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Re: support for merged /usr in Debian

On Jan 05, Ian Jackson <ijackson@chiark.greenend.org.uk> wrote:

> > Depending on the operation involved, we consider this to be a bug:
> > https://wiki.debian.org/ReadonlyRoot
> Well, perhaps.  My point is that currently there are real
> configurations that work well with ro /usr but require rw /.
> Abolishing the distinction between /usr and / will break systems that
> have been set up that way.
I think that you are a bit confused, because on a merged /usr system you 
can continue having a read only /usr and a read write /.
If your goal is to have read only system binaries then a merged /usr 
system will be better for you, because then *all* system binaries will 
be on a read only filesystem.

> What is causing all the heat is the suggestion that
Part of the problem is that misinformed people keep suggesting that 
a merged /usr system is about all kind of things which is not or will 
break all kind of things that it will not, and then they get all worked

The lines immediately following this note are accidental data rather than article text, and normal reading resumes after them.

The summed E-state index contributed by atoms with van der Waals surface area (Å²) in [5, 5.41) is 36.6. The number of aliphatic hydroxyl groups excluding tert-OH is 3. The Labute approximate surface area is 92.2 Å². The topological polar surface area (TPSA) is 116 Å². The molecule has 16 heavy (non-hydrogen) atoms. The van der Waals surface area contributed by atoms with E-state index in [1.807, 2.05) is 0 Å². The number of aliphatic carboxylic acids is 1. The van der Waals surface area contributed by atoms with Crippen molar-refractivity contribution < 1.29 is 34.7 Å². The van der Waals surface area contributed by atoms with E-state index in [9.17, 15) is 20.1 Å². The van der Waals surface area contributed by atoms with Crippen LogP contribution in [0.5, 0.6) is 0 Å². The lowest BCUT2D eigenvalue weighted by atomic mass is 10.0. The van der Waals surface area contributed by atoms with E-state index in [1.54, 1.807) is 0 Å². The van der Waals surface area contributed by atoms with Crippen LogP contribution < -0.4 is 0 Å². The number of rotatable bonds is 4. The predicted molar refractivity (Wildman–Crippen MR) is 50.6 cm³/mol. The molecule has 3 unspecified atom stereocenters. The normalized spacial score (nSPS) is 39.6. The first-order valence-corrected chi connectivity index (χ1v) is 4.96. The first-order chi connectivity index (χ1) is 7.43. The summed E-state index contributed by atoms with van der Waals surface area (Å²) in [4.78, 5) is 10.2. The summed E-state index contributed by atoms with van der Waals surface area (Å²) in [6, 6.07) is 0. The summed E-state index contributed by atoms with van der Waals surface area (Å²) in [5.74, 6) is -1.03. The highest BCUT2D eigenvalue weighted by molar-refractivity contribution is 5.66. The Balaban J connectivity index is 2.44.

up about their own misinformation.
So I am quite tired of having to reply again and again to strawman 

> support might be withdrawn for
> currently working configurations which _do_ have a /usr
> vs / distinction,
I do not think that this is being proposed.

> or which do mount /usr using / rather than initramfs, or some such.
And this has already not been supported for many years, even if it works 
in some cases, so it does not matter because it is hard to ask to keep 
support for an already unsupported configuration.
And this would only matter if using a merged /usr were mandatory, which 
at this point has not been proposed anyway.

> It seems to me that enough people want Debian to retain the
> flexibility which is gained by the /usr vs / division, that we as a
> project should continue to provide it.
For all practical purposes a merged /usr system strongly improves the 
/usr vs / division.

> That does not mean that every user has to have a separate /usr or that
> /usr can't be mounted by the default initramfs.  It does mean that
> package maintainers need to continue to place files in / or /usr as
> appropriate, respond approprately to reasonable bug reports, etc.
As explained, we stopped doing this long ago since it is hard work with 
no significant benefits.


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